Groundbreaking Films From The 2000s That Put Traditionally Underrepresented Groups In Hollywood

In today's article, I'll be taking you on a tour around groundbreaking Films from the 2000s that put traditionally Underrepresented Groups in Hollywood.

1. “Brokeback Mountain” (2005)

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In Ang Lee’s romantic drama, which is based on a short story by Annie Proulx, two American cowboys named Ennis and Jack fall in love while working on a distant mountain. However, once they are back in society, they hide their genuine emotions from friends and family out of fear of being treated unfairly. However, those emotions continue to be as intense as ever. The lead parts were played with great nuance and chemistry by Heath Ledger and Jake Gyllenhaal. In a time when LGBTQ+ romances on screen weren’t frequently depicted, Ennis and Jack’s relationship stood out. The film received positive reviews from critics and won three Academy Awards. Its legacy was further cemented in 2018 when the National Film Registry decided to preserve it.

2. “Roma” (2018)

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Through the viewpoint of Cleo, an intelligent Mexican woman employed as a family’s housekeeper, Alfonso Cuaron’s “Roma” unfolds. After her lover vanishes, she is left to manage her pregnancy alone while her employers cope with family issues. Although it was Yalitza Aparicio’s first movie role, the actress gave the lead character a sophisticated layering of strength and sensitivity that gave the impression that she had been acting for years. Audiences were engaged in a perspective that is rarely depicted in popular cinema thanks to “Roma’s” consistent focus on Cleo’s life. The narrative of Cleo struck a chord with viewers so strongly that it garnered eleven Academy Award nominations and three wins.

3. “Coco” (2017)

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From the very first scene, Pixar’s movie is infused with Mexican aesthetics and customs. The story centers on a young boy named Miguel who desires to defy his family’s expectations by pursuing a career as a musician. During the Dia de Los Muertos festival, his adventure takes us from the Mexican streets to the Land of the Dead. Humor, poignant situations, and memorable melodies abound in Miguel’s story. His amazing and human story won the Academy Award for Best Animated Feature Film in 2017. “Coco” will hit all the right notes if you’re looking for a film that has a fantastic narrative and teaches you about Mexican culture.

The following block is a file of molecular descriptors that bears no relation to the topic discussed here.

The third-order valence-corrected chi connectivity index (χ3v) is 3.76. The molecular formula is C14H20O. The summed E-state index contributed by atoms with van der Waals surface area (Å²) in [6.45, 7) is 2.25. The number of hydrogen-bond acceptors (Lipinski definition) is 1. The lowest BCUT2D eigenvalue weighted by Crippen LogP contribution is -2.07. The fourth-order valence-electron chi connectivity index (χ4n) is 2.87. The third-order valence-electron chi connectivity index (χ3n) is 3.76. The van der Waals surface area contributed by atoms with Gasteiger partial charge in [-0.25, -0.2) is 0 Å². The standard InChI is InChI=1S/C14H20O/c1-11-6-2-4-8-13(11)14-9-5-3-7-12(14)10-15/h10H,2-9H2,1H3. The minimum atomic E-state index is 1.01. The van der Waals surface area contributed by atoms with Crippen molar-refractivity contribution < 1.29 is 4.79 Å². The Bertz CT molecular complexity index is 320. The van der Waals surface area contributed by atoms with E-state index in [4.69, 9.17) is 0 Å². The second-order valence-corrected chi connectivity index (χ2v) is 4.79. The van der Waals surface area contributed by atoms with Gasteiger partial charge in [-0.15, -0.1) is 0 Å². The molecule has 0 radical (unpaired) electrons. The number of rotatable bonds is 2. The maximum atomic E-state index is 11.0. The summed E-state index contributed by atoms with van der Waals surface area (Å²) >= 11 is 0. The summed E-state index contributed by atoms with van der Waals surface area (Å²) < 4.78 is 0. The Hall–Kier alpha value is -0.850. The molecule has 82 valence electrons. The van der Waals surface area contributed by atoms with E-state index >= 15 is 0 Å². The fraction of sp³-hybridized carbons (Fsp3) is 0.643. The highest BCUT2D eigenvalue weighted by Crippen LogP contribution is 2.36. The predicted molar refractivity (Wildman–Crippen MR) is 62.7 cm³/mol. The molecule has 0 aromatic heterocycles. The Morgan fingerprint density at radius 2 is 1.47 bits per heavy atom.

4. “The Princess and the Frog” (2008)

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When it came to telling the tale of its first Black princess, Disney adopted traditional animation and a backdrop from the 1920s: New Orleans. Tiana is a young woman who must overcome financial difficulties and prejudice to realize her goal of owning a restaurant. When she mistakenly transforms into a frog after kissing a prince, her life becomes much more challenging. Tiana's unwavering attitude keeps her going forward toward her objective despite her surroundings. Her motivational story became a commercial and critical success. Because of Tiana's success, people hoped that she wouldn't be the only Black Disney princess.

5. “Over the Moon” (2020)

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A bright and industrious young lady named Fei Fei assists her father in managing a mooncake shop in China. She grew up believing her mother's tales about a goddess named Change who spent years waiting on the moon for her lover to come back. Fei Fei travels to the Moon to make a point about how long love lasts when her mother dies and her father is ready to remarry. The film deftly incorporates Chinese culture into a story about loss and love. Cathy Ang as Fei Fei, Phillipa Soo as Change, and Ken Jeong as the shining pangolin Gobi all provide excellent performances. They come to life in a dynamic contemporary setting that is deeply based on Chinese mythology.

What are your thoughts and opinions?

Thanks for reading!


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